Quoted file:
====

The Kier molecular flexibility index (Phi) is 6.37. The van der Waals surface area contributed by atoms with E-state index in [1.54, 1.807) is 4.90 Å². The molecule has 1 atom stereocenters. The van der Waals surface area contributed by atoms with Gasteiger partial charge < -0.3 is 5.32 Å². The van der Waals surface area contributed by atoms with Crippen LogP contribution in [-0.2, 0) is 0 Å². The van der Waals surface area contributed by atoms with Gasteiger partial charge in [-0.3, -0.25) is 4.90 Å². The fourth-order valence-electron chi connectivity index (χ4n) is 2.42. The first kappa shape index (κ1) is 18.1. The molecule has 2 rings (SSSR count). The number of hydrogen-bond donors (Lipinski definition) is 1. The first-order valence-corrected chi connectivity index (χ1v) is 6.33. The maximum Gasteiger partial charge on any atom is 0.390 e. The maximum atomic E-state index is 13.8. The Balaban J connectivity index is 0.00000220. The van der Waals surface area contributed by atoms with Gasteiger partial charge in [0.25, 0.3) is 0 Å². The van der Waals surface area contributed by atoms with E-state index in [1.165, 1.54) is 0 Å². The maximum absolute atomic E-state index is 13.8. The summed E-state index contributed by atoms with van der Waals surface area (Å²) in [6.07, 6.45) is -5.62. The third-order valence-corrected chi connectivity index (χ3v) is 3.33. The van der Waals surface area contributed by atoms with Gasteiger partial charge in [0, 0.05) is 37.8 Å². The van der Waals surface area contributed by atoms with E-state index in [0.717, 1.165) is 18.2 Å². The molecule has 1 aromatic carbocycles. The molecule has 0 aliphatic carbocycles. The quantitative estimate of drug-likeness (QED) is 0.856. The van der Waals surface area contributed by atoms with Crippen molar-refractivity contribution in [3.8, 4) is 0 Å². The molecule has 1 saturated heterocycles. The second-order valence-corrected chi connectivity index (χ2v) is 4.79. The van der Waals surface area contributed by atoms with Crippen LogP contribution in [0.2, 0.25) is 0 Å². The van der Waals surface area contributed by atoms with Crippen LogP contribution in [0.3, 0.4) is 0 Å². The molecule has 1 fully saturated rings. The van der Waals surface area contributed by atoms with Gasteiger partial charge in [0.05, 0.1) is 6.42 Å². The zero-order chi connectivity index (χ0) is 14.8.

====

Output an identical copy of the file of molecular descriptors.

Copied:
The Kier molecular flexibility index (Phi) is 6.37. The van der Waals surface area contributed by atoms with E-state index in [1.54, 1.807) is 4.90 Å². The molecule has 1 atom stereocenters. The van der Waals surface area contributed by atoms with Gasteiger partial charge < -0.3 is 5.32 Å². The van der Waals surface area contributed by atoms with Crippen LogP contribution in [-0.2, 0) is 0 Å². The van der Waals surface area contributed by atoms with Gasteiger partial charge in [-0.3, -0.25) is 4.90 Å². The fourth-order valence-electron chi connectivity index (χ4n) is 2.42. The first kappa shape index (κ1) is 18.1. The molecule has 2 rings (SSSR count). The number of hydrogen-bond donors (Lipinski definition) is 1. The first-order valence-corrected chi connectivity index (χ1v) is 6.33. The maximum Gasteiger partial charge on any atom is 0.390 e. The maximum atomic E-state index is 13.8. The Balaban J connectivity index is 0.00000220. The van der Waals surface area contributed by atoms with Gasteiger partial charge in [0.25, 0.3) is 0 Å². The van der Waals surface area contributed by atoms with E-state index in [1.165, 1.54) is 0 Å². The maximum absolute atomic E-state index is 13.8. The summed E-state index contributed by atoms with van der Waals surface area (Å²) in [6.07, 6.45) is -5.62. The third-order valence-corrected chi connectivity index (χ3v) is 3.33. The van der Waals surface area contributed by atoms with Gasteiger partial charge in [0, 0.05) is 37.8 Å². The van der Waals surface area contributed by atoms with E-state index in [0.717, 1.165) is 18.2 Å². The molecule has 1 aromatic carbocycles. The molecule has 0 aliphatic carbocycles. The quantitative estimate of drug-likeness (QED) is 0.856. The van der Waals surface area contributed by atoms with Crippen molar-refractivity contribution in [3.8, 4) is 0 Å². The molecule has 1 saturated heterocycles. The second-order valence-corrected chi connectivity index (χ2v) is 4.79. The van der Waals surface area contributed by atoms with Crippen LogP contribution in [0.2, 0.25) is 0 Å². The van der Waals surface area contributed by atoms with Crippen LogP contribution in [0.3, 0.4) is 0 Å². The molecule has 1 fully saturated rings. The van der Waals surface area contributed by atoms with Gasteiger partial charge in [0.05, 0.1) is 6.42 Å². The zero-order chi connectivity index (χ0) is 14.8.